With such an iconic record, it’s easy to overlook how odd it sounds – even leaving aside the pioneering fuzzed ‘placeholder’ guitar riff that was initially just a placeholder for horns! (It only remained on the record because Jagger and Richards were out-voted by the rest of the band, the producer, and the engineer.) The drum pattern’s about as simple as it gets, with kick and snare pounding down together on every beat, and the hi-hat playing eighths over that, although you’d be forgiven for missing the latter given how diffuse the hat sounds in the mix. (Would it have been too much to ask for a hi-hat mic?) And then there’s the tambourine, which effectively sounds bigger than the whole of the rest of the backing band!
The acoustic guitar and piano parts are also borderline inaudible, although doubtless the band texture would feel significantly skimpier without them. To get a feel for how the mix might have sounded if they weren’t there, try comparing the song’s opening riffs: neither acoustic guitar nor piano are present for the first iteration; the acoustic guitar just hits a couple of downbeat chords when the drums enter for the second iteration; and then both acoustic guitar and piano properly start vamping for the third – if you notice the F# that appears round 0:09, that’s the piano!
And, speaking of that F#, it makes what might have been a I-IV4-3 progression into one of the most celebrated pop/rock harmonic tropes: the bVII-IV-I falling fourths that have spawned hits like Guns ‘n’ Roses ‘Sweet Child O’ Mine', Van Morrison’s ‘Gloria’, Lynyrd Skynyrd’s ‘Sweet Home Alabama’, the end of The Beatles ‘Hey Jude’, Ray Parker Jr’s 'Ghostbusters', The Rolling Stones' later ‘Sympathy For The Devil’… the list goes on and on! Unlike those other celebrated examples, however, ‘Satisfaction’ puts one of the chords into inversion (the bVII chord’s over A in the bass), a trick you can also hear in AC/DC’s 'Back In Black', which puts its IV chord into first inversion. (The ultimate falling-fourths prize, though, has to go to Jimi Hendrix for his bVI-bIII-bVII-IV-I in ‘Hey Joe’.)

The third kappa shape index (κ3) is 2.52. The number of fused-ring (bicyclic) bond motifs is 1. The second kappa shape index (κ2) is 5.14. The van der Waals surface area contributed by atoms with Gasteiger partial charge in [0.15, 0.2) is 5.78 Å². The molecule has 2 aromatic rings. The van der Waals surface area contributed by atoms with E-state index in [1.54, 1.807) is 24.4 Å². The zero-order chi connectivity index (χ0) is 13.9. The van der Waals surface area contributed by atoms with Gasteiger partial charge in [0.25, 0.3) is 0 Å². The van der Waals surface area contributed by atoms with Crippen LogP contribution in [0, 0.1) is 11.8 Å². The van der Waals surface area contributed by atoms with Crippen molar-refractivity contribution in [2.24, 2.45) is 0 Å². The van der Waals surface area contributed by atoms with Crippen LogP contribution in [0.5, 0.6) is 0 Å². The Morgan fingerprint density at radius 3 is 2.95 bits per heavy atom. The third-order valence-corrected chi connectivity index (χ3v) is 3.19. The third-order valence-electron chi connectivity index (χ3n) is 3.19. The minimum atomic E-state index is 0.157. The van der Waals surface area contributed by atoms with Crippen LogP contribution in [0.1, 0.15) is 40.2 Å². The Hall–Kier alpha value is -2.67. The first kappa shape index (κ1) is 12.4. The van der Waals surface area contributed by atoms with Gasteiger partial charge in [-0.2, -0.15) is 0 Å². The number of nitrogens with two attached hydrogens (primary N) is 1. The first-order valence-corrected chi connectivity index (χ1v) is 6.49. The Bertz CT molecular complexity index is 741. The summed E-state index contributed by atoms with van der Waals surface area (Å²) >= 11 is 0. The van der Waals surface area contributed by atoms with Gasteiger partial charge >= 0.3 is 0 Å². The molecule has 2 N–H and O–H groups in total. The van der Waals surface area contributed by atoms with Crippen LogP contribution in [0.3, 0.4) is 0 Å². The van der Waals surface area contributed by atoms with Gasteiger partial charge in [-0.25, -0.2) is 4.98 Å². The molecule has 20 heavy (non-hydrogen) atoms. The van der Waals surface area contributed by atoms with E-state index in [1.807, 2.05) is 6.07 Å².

Much is often made of Richards’s guitar and Jagger’s vocals, but from a performance perspective, Charlie Watts impresses me far more here. Just marvel at how tightly the kick and snare match each other the whole way through this song – so much so that when kick drops out for a couple of beats during the exposed break after “no, no, no” (first heard at around 1:03) you hardly notice. You might think this is nothing special, but pretty much every project-studio drum performance I’ve ever mixed featuring simultaneous kick+snare hits (eg. with disco or reggae beats) has needed remedial editing to remove unintentional intermittent flams. Yes, the beat in ‘Satisfaction’ is almost childlike in its simplicity, but that only makes Watt’s performance more akin to Giotto’s O: the perfect rendition of a pure concept that indicates the practitioner’s technical mastery more forcefully than could any flashy theatrics.